Learning how to use artificial lighting in your photography can be overwhelming for any beginner. Apart from familiarizing yourself with new equipment, you also have to study how light behaves in different scenarios. To help you start with studio photography, Mark Wallace of Adorama TV teaches you a few essential lighting terms you’ll need to grasp to succeed.
Whether you’re aware of the correct terminology or not, you have likely experienced this colour contamination happening in your photographs already.
Put simply, colour contamination is when one colour is affected by the presence of another colour in close proximity. So for example, if you’re photographing two friends side by side, one of them is wearing a white t-shirt and the other one is wearing a red t-shirt, the white t-shirt will likely take on a pinkish tone due to the fact that it’s receiving bounced light from the red t-shirt close by.
If you’re unfamiliar with what lens flare is then it’s the hazy washed out areas in an image that appear far brighter than they should do. You usually can’t see flare with your own eyes but when you take a shot, there it is and often it’s an undesired effect that can ruin several aspects of your photo including contrast.
We all make mistakes in photography. All of us. But these are things which help us learn and grow as photographers. We make mistakes, we figure out what went wrong, we correct it and then don’t make that mistake again. Thanks to the modern Internet, though, we can learn from the mistakes of others, too.
In this video, photography Antti Karppinen talks us through 7 of the most common lighting mistakes photographers make shooting portraits in the studio. But he’s also going to show us how we can avoid them, too.
And we’re not talking iPhone Portrait Lighting mode here. This is light actually recorded on-set, that can be adjusted and changed in post. It’s a bit like how you can relight objects in 3D software, but there’s no 3D software in use here, this is all captured in-camera, thanks to Isolite. It’s a new series of light modifiers being funded through Kickstarter.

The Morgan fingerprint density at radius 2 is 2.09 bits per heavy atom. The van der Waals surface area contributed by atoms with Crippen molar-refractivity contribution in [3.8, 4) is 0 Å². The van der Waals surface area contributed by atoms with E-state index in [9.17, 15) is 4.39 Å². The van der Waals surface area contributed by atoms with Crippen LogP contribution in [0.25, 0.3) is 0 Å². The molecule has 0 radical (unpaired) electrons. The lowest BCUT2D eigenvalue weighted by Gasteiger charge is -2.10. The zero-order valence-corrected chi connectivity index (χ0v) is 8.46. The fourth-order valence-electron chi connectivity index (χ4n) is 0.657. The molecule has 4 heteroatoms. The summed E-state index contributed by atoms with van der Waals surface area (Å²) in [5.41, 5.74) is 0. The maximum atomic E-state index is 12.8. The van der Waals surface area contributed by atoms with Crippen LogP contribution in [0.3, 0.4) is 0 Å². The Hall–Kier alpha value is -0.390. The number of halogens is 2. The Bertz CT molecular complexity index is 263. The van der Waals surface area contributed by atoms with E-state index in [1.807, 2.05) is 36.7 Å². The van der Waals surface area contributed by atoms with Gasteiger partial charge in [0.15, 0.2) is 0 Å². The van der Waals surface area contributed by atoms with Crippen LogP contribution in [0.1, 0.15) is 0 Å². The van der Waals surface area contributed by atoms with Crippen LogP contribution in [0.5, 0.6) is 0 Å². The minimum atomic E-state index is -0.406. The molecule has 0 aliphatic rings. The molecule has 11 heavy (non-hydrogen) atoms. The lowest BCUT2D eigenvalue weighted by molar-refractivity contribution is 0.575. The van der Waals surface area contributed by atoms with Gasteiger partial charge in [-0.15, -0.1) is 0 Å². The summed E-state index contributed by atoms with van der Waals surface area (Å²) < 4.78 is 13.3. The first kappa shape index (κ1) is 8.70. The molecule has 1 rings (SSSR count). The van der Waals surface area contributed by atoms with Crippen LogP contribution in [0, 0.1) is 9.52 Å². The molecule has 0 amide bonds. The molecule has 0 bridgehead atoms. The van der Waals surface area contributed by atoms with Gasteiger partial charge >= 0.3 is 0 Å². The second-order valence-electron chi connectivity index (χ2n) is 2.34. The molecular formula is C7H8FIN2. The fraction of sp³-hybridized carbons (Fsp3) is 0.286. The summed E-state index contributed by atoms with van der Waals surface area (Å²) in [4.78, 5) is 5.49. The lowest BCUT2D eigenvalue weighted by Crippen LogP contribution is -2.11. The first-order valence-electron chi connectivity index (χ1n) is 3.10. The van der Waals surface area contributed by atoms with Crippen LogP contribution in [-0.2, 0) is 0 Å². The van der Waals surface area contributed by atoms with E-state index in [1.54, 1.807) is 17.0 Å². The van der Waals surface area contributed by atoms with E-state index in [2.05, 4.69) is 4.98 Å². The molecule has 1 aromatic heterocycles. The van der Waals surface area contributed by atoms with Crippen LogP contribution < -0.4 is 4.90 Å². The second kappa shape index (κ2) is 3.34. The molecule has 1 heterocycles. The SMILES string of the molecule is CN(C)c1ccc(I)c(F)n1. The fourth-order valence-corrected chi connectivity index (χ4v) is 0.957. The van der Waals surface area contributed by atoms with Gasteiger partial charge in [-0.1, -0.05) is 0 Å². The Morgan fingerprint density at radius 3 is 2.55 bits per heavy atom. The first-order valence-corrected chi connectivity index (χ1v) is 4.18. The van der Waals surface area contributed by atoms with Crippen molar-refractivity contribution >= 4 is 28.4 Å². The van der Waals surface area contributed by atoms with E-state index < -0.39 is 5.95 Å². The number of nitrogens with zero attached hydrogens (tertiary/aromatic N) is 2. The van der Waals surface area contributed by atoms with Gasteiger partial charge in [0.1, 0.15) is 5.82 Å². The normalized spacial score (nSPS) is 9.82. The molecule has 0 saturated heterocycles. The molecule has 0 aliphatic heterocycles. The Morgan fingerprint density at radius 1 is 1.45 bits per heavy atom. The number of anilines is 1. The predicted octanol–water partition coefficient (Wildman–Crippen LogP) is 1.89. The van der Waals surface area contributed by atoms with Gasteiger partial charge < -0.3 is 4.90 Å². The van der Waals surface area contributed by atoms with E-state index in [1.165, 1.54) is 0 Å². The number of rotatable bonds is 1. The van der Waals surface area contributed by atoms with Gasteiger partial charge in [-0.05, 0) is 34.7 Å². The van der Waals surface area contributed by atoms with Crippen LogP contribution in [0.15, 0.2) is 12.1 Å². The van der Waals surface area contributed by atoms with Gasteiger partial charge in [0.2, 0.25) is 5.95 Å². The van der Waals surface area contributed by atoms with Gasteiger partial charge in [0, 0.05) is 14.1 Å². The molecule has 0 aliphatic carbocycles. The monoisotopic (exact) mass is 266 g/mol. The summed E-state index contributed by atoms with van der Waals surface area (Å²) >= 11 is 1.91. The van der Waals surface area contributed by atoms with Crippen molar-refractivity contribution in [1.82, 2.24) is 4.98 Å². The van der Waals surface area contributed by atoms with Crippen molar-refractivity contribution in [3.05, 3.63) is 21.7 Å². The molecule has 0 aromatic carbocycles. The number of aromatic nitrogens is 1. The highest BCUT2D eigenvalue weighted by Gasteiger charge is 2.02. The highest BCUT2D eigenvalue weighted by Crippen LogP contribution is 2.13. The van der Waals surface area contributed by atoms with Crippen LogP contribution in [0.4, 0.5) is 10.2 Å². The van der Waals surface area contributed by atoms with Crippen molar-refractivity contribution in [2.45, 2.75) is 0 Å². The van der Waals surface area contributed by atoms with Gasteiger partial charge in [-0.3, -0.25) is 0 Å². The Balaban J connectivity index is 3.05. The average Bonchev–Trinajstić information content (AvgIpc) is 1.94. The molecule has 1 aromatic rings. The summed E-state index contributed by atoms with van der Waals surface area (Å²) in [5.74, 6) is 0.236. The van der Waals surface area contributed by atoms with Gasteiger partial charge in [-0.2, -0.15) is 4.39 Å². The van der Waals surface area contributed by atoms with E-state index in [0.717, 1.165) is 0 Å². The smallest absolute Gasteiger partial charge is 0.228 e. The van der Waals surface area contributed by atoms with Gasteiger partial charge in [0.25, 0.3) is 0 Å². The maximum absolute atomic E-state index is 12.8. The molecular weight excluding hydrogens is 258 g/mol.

Describing itself as “The World’s First Intelligent Light Modifier”, Isolite claims to actually let you turn lights on or off in post. And it’s not simply brightening and darkening different areas of the image, it actually knows how each of the different lights are contributing to the shot. It works with almost any camera (that shoots raw) and just about any flash or strobe, too.
Today seems to be a day for portrait related posts. We’ve had the breakdown studio lights from Mark Wallace. And a complete start to finish location portrait process from Francisco Hernandez. Now, from Ed Verosky, we have another way to practice portrait lighting and experiment. Photographing vegetables.
To produce photos of a certain look, we need to know exactly how to use the light. In this video, Hans Rosemond gives you five tips that will help you improve your lighting skills in no time.
What I particularly like about this video is that these are not “technical tips” about types of lighting and where to put them. These are the guidelines that will help you get the right mindset and attitude when it comes to lighting the scene. And when you master those, you’ll master any kind of lighting setup you need for the shoot.
Natural light is beautiful and can give you incredible shots if you know how to use it. But should you limit yourself only to the natural light? Photographer Jason Lanier discusses this matter in a very honest and objective way. As a photographer who used to shoot only in natural light and later learned artificial lighting, you’ll hear seven truths about being a “natural light photographer.”
When you decide to take the step from natural light and start shooting with artificial lighting, you may not know where to start learning. Daniel and Rachel from Mango Street have teamed up with photographer Daniel DeArco to introduce you to the basics of studio lighting. And when they do it, it seems less scary and it will help you successfully take the first steps.
If you’re new to studio photography, here’s something you could find immensely helpful. Broncolor has a wonderful learning section to help you learn dozens of different lighting setups for all kinds of studio and outdoor shots. Portraits, product photos, sports, still life and more – there are image examples with explanations of all the settings. Even if you’ve been into studio photography for a while, you can get inspired and learn something new. And you can do it all for free.